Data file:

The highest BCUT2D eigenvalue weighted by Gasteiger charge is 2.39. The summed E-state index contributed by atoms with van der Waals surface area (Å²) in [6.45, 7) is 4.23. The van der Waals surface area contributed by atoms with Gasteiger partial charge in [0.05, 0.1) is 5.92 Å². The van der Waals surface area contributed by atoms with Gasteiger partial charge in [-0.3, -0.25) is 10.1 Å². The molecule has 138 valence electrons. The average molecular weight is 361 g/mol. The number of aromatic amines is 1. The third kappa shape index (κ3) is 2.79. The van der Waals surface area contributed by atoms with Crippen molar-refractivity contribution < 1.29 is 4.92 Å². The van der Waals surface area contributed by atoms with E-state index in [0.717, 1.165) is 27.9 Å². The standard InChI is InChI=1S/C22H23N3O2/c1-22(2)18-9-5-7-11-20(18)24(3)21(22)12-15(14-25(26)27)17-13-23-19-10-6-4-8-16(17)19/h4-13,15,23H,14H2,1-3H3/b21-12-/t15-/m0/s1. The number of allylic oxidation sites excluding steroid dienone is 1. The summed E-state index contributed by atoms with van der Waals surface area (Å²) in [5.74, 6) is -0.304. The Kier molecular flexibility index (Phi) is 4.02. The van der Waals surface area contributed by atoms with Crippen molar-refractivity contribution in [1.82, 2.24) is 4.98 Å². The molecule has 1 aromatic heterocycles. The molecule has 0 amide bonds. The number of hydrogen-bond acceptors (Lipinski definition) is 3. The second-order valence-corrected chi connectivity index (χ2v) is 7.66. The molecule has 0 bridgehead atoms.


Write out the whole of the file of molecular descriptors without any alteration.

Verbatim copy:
The highest BCUT2D eigenvalue weighted by Gasteiger charge is 2.39. The summed E-state index contributed by atoms with van der Waals surface area (Å²) in [6.45, 7) is 4.23. The van der Waals surface area contributed by atoms with Gasteiger partial charge in [0.05, 0.1) is 5.92 Å². The van der Waals surface area contributed by atoms with Gasteiger partial charge in [-0.3, -0.25) is 10.1 Å². The molecule has 138 valence electrons. The average molecular weight is 361 g/mol. The number of aromatic amines is 1. The third kappa shape index (κ3) is 2.79. The van der Waals surface area contributed by atoms with Crippen molar-refractivity contribution < 1.29 is 4.92 Å². The van der Waals surface area contributed by atoms with E-state index in [0.717, 1.165) is 27.9 Å². The standard InChI is InChI=1S/C22H23N3O2/c1-22(2)18-9-5-7-11-20(18)24(3)21(22)12-15(14-25(26)27)17-13-23-19-10-6-4-8-16(17)19/h4-13,15,23H,14H2,1-3H3/b21-12-/t15-/m0/s1. The number of allylic oxidation sites excluding steroid dienone is 1. The summed E-state index contributed by atoms with van der Waals surface area (Å²) in [5.74, 6) is -0.304. The Kier molecular flexibility index (Phi) is 4.02. The van der Waals surface area contributed by atoms with Crippen molar-refractivity contribution in [1.82, 2.24) is 4.98 Å². The molecule has 1 aromatic heterocycles. The molecule has 0 amide bonds. The number of hydrogen-bond acceptors (Lipinski definition) is 3. The second-order valence-corrected chi connectivity index (χ2v) is 7.66. The molecule has 0 bridgehead atoms.